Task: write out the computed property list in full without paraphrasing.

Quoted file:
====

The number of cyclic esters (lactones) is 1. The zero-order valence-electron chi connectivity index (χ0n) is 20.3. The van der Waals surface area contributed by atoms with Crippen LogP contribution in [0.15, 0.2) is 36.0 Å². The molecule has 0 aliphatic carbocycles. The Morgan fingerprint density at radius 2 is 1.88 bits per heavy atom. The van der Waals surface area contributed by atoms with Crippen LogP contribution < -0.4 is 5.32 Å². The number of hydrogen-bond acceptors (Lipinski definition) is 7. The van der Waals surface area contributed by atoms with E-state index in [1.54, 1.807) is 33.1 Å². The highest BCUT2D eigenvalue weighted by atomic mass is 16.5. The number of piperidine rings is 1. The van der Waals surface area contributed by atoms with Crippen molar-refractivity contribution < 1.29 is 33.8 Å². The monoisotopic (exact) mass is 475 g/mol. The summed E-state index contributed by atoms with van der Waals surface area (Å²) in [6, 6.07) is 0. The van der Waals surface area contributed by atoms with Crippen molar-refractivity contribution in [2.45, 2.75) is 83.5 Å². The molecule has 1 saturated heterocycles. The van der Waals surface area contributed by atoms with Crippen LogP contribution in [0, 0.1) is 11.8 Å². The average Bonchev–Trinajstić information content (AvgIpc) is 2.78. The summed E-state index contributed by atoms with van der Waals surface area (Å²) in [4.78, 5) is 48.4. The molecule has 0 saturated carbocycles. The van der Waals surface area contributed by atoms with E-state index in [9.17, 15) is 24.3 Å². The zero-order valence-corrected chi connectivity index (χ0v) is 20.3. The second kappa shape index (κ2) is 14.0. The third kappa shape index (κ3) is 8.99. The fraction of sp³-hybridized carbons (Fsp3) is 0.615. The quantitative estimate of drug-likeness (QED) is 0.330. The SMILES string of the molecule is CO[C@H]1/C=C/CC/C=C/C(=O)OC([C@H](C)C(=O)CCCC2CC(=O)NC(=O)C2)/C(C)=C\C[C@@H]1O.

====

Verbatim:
The number of cyclic esters (lactones) is 1. The zero-order valence-electron chi connectivity index (χ0n) is 20.3. The van der Waals surface area contributed by atoms with Crippen LogP contribution in [0.15, 0.2) is 36.0 Å². The molecule has 0 aliphatic carbocycles. The Morgan fingerprint density at radius 2 is 1.88 bits per heavy atom. The van der Waals surface area contributed by atoms with Crippen LogP contribution < -0.4 is 5.32 Å². The number of hydrogen-bond acceptors (Lipinski definition) is 7. The van der Waals surface area contributed by atoms with E-state index in [1.54, 1.807) is 33.1 Å². The highest BCUT2D eigenvalue weighted by atomic mass is 16.5. The number of piperidine rings is 1. The van der Waals surface area contributed by atoms with Crippen molar-refractivity contribution < 1.29 is 33.8 Å². The monoisotopic (exact) mass is 475 g/mol. The summed E-state index contributed by atoms with van der Waals surface area (Å²) in [6, 6.07) is 0. The van der Waals surface area contributed by atoms with Crippen molar-refractivity contribution in [2.45, 2.75) is 83.5 Å². The molecule has 1 saturated heterocycles. The van der Waals surface area contributed by atoms with Crippen LogP contribution in [0, 0.1) is 11.8 Å². The average Bonchev–Trinajstić information content (AvgIpc) is 2.78. The summed E-state index contributed by atoms with van der Waals surface area (Å²) in [4.78, 5) is 48.4. The molecule has 0 saturated carbocycles. The van der Waals surface area contributed by atoms with E-state index in [9.17, 15) is 24.3 Å². The zero-order valence-corrected chi connectivity index (χ0v) is 20.3. The second kappa shape index (κ2) is 14.0. The third kappa shape index (κ3) is 8.99. The fraction of sp³-hybridized carbons (Fsp3) is 0.615. The quantitative estimate of drug-likeness (QED) is 0.330. The SMILES string of the molecule is CO[C@H]1/C=C/CC/C=C/C(=O)OC([C@H](C)C(=O)CCCC2CC(=O)NC(=O)C2)/C(C)=C\C[C@@H]1O.